Ever since Spain’s first encounter with hip-hop culture in the 1980s, the country’s relationship with the genre has been somewhat tumultuous. What began with an introduction from the American soldiers stationed in Spain’s biggest military bases—Torrejón near Madrid, Seville and Zaragoza—exploded in the mid ‘90s and early ‘00s, with groups like Club de los Poetas Violentos, Violadores del Verso and artists like KaseO, Mucho Muchacho and La Mala Rodríguez adding credibility and style to what had been a strictly underground movement in the Iberian Peninsula.
After the initial fanfare died down, the culture returned to the margins (there’s been a slight resurgence in international attention in recent years brought by groups like Agorazein and PXXR GVNG, which have capitalized on the popularity of more melodic, R&B-flavored hip-hop and trap).
Spain remains notorious for its insularity regarding its own scenes, an unfortunate consequence that could be about to change with the arrival of the FANSO collective: a motley crew of beatmakers, rappers, and producers scattered throughout Madrid, Seville, and Berlin. The crew is dogged in their determination to push against the grain, developing a lo-fi, scratched-out sound to match their their hazy, narcotic lyrics.
“We want you to put on your headphones and feel like you’re in a kind of analog bubble,” laughs Made in M, one of the beatmakers responsible for the group’s latest release, Dalsy, with Madrid rapper Cráneo. Dalsy is their second release as FANSO, the first being 2015’s Acid House—an album the duo, alongside producers Bluekid, Juan RIOS, and rapper Lasser recorded on a 10-day stint in a house in Guadalajara with trumpet player Cleanboy. It’s the first time the five of them were in the same room, and it’s also where the concept for the collective crystallized. “We already knew each other on some level,” explains Lasser. “Juan RIOS had already worked with Made in M, and I’ve always been tied to Cráneo. Both of us already knew Bluekid, because he’s the one who records us. I think it was Juan who took the first step to form the collective. We knew we wanted to take it more seriously, but we named ourselves FANSO, after the Simpsons’ character ‘Funzo.’ It was something funny, something that could identify us, That’s how FANSO was born. But the sound is what unites us.”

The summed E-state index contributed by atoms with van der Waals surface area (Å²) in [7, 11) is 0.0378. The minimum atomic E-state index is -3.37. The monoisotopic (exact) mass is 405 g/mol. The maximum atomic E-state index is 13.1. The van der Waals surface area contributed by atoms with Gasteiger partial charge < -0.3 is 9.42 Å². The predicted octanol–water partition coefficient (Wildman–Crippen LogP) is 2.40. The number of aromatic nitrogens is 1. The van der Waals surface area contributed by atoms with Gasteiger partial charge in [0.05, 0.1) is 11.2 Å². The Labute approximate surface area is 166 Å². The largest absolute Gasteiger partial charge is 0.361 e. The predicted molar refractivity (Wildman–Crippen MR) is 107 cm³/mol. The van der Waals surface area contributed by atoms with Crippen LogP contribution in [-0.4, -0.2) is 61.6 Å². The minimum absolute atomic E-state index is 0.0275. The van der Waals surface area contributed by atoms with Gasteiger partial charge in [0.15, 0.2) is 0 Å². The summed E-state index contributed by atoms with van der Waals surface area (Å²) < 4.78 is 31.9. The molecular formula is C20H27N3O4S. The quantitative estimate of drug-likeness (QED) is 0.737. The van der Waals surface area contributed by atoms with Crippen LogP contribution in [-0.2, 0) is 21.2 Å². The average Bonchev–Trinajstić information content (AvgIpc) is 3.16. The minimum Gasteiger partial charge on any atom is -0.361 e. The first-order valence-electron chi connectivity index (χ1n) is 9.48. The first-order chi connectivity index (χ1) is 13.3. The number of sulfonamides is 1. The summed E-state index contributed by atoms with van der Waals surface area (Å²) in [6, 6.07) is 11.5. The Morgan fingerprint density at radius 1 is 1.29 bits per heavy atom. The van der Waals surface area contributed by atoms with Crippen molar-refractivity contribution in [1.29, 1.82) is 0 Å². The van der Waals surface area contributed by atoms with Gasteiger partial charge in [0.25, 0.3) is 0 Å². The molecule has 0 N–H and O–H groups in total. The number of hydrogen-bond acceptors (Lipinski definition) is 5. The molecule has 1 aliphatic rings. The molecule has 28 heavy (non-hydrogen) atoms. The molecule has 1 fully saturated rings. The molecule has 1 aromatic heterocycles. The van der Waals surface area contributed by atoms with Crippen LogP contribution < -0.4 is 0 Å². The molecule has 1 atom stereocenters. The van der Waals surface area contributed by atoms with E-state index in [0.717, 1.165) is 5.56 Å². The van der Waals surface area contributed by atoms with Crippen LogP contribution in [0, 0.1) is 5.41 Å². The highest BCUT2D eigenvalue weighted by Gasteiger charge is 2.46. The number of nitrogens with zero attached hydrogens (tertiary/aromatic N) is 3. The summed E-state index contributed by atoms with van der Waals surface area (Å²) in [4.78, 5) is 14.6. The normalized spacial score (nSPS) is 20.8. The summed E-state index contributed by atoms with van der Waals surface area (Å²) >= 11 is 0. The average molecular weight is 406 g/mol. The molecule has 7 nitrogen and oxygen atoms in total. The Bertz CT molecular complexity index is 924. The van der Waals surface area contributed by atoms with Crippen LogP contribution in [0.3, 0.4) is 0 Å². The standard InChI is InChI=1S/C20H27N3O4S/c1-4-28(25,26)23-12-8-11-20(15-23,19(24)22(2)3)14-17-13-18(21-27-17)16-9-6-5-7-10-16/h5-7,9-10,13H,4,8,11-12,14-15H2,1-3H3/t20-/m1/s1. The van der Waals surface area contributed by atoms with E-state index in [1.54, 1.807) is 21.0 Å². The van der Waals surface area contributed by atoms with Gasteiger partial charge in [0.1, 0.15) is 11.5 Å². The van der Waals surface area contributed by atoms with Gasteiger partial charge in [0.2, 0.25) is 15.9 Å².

What anchors Dalsy and FANSO’s sonic and visual aesthetic is its decidedly unpretty beats—a hard, unpolished, crackling, phased-out sound meant to immerse the listener in world with more shadow than light. It’s a technique Made in M picked up during his time in Germany, where he’s finishing up his university studies and simultaneously immersing himself in the country’s hip-hop scene. According to Made in M, the hip-hop and rap scenes in Germany move a little bit differently than in Spain, focusing more on crate-digging—hence the group’s lo-fi aesthetic. “It’s a different panorama,” he says. “Maybe somebody likes an artist, so they go out and buy all their vinyl. In the end, this supports the underground a lot more. They don’t necessarily have to be driven by what’s being done in the United States.” Made in M describes the sound he achieved on Dalsy as a cross between old school boom-bap and experimental beats that are influenced by jazz and ambient music.